Breaking our addiction to cruelty and indifference, and blocking the contagious spread of these corrosive patterns can move us all toward a more healthy society and toward a healthier healthcare system.

Raising awareness is a vital first step, one attempted by this post!

Take Action

Now, take action!


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Image Credits

Title:  Anna Lembke, M.D.

By:  Steve Fisch

© 2021 Steve Fisch Photography. Used with permission.

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Title: Bandy X. Lee, M.D. (screenshot detail)

By:  WGBH Educational Foundation


© 2020 WGBH Educational Foundation (Used under Terms of Use)

Note from the Blog Author:  I will be taking a break from blogging for several months in order to concentrate on a local civic project.

7 thoughts on “The Social Psychology of Healthcare Reform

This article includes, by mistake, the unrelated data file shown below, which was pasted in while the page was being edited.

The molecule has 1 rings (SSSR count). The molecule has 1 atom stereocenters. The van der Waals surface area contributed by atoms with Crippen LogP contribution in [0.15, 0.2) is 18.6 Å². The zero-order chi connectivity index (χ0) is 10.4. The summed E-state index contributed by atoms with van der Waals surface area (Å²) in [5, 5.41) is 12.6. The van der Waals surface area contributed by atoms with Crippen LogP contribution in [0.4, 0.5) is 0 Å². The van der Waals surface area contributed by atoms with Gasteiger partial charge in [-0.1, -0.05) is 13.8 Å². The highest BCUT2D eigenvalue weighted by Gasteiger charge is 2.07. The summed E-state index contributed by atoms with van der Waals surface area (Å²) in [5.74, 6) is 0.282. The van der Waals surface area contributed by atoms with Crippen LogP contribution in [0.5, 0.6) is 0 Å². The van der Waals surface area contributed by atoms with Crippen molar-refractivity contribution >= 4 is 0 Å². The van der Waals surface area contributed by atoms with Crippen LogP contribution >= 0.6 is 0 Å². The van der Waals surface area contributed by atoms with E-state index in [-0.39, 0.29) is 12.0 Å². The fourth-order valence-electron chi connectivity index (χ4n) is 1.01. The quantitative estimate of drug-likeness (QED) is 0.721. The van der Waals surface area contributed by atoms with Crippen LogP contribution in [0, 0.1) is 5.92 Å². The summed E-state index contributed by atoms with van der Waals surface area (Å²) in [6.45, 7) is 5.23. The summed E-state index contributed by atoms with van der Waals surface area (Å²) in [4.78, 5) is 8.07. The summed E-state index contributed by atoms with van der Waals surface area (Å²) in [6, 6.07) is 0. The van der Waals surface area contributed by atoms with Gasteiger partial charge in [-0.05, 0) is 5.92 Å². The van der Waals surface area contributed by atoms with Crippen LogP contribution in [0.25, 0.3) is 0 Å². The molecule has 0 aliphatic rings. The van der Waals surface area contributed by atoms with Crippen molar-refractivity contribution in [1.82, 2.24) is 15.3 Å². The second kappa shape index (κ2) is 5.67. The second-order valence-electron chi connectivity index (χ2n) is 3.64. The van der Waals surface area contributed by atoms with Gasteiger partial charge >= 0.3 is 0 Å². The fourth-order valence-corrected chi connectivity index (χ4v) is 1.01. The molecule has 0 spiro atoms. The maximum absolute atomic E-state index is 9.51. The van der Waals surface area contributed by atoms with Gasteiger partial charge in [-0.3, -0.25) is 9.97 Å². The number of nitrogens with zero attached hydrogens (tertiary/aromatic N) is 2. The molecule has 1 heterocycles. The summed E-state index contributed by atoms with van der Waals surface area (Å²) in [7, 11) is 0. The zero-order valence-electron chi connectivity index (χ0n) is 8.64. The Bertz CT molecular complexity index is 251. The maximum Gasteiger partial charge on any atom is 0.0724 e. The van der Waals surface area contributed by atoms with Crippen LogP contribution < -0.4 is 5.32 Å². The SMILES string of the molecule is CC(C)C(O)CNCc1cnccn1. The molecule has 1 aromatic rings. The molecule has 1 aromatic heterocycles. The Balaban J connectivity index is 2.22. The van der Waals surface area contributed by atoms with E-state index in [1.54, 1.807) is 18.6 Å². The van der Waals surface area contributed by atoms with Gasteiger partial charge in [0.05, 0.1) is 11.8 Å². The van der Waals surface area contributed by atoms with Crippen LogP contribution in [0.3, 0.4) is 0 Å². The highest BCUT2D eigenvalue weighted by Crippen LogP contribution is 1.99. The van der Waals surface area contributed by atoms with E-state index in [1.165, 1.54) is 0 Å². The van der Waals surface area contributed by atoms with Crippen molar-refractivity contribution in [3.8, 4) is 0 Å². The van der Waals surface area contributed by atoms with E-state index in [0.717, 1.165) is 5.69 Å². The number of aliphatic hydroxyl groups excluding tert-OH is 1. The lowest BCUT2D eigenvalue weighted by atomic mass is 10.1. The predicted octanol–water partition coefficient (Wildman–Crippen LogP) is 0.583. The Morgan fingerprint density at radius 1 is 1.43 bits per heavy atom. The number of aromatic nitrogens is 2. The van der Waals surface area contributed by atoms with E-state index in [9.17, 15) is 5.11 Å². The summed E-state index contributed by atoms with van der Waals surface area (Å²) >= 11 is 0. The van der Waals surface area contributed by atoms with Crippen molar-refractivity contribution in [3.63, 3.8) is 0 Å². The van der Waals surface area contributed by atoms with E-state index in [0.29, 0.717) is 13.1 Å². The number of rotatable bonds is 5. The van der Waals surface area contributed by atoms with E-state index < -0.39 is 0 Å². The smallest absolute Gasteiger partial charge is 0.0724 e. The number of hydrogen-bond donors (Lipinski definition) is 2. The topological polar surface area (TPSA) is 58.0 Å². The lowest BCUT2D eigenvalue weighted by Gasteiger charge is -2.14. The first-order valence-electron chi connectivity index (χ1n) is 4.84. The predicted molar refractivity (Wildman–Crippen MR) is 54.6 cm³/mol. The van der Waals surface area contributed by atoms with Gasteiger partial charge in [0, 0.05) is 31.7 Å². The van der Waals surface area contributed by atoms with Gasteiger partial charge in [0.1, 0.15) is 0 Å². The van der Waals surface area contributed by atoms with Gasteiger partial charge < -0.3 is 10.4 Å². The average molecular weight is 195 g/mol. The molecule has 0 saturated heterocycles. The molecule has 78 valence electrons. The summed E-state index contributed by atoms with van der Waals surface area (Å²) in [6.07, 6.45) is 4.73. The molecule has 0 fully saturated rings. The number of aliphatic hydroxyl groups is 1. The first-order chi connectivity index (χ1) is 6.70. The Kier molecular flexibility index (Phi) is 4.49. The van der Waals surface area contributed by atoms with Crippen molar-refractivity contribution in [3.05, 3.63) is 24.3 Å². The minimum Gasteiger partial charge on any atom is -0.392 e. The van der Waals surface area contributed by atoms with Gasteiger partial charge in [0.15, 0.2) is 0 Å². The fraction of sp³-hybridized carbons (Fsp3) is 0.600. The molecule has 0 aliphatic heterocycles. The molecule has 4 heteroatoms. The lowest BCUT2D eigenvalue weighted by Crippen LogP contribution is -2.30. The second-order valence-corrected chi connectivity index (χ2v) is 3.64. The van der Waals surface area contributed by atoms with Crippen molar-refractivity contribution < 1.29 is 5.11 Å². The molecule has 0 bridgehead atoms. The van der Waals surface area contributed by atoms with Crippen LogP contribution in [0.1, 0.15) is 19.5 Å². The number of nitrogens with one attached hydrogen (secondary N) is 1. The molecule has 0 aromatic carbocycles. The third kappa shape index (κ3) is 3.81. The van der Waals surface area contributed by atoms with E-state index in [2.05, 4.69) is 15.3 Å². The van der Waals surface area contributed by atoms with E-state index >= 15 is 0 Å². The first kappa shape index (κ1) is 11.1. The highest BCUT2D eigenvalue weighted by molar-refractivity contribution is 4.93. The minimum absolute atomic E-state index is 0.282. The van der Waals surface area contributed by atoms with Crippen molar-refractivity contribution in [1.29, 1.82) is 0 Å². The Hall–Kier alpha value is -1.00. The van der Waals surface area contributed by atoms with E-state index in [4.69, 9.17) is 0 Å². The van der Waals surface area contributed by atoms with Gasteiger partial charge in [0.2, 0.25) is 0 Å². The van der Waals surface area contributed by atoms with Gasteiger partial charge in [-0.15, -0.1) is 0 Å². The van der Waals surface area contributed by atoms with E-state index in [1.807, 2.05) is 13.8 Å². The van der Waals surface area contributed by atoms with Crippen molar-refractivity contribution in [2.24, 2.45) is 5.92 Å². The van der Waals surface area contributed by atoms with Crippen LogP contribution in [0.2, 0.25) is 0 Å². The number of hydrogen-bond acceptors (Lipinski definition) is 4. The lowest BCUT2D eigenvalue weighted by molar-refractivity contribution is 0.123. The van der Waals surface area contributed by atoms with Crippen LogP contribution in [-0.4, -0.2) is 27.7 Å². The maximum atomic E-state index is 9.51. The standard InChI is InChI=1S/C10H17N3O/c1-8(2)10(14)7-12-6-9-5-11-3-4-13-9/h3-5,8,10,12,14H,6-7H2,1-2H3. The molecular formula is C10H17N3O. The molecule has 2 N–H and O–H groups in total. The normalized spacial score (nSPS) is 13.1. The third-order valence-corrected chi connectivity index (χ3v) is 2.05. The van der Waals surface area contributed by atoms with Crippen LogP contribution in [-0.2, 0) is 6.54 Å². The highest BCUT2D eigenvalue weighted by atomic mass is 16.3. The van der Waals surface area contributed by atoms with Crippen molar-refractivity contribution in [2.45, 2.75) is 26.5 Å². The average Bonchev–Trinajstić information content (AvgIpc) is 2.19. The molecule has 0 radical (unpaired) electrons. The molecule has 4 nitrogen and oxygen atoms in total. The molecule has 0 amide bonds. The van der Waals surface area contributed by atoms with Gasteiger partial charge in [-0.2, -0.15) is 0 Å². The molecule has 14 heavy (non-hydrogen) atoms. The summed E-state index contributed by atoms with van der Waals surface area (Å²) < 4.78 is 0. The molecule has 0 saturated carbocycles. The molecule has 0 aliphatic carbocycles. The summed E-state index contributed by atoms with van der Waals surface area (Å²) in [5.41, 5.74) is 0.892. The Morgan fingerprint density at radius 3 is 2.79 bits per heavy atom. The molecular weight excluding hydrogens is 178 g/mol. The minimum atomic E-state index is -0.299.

1. Today (October 24, 2021) CNN media critic Brian Stelter interviewed NYU psychologist Jay Van Bavel, who gave a slightly different take on the “delusional” belief system infecting the United States. He disputes Dr. Lee’s claim that widespread false beliefs constitute an actual folie a millions, that is a clinical psychotic state across millions of people. Instead, Dr. Van Bavel explains false beliefs as arising from polarization stoked by opportunistic leaders, which in turn separates citizens into antagonistic identities, and who then gravitate into an information ecosystem that constantly reinforces those beliefs. Thus, I would clarify that the false beliefs represent less of a clinical delusion and more of a brainwashing by the constant repetition of the false claims. Link: . Dr. Van Bavel also wrote a prescient opinion piece in March 2020 about the pernicious effect of polarization on America’s response to the pandemic: . At the same time, both Dr. Van Bavel and Dr. Lee agree about continued cultic programming. And they agree on social contagion and on the resistance of these false beliefs to being changed. They both also agree that reducing constant exposure to false information would help, and that intensive social supports would be needed for anyone undergoing de-programming.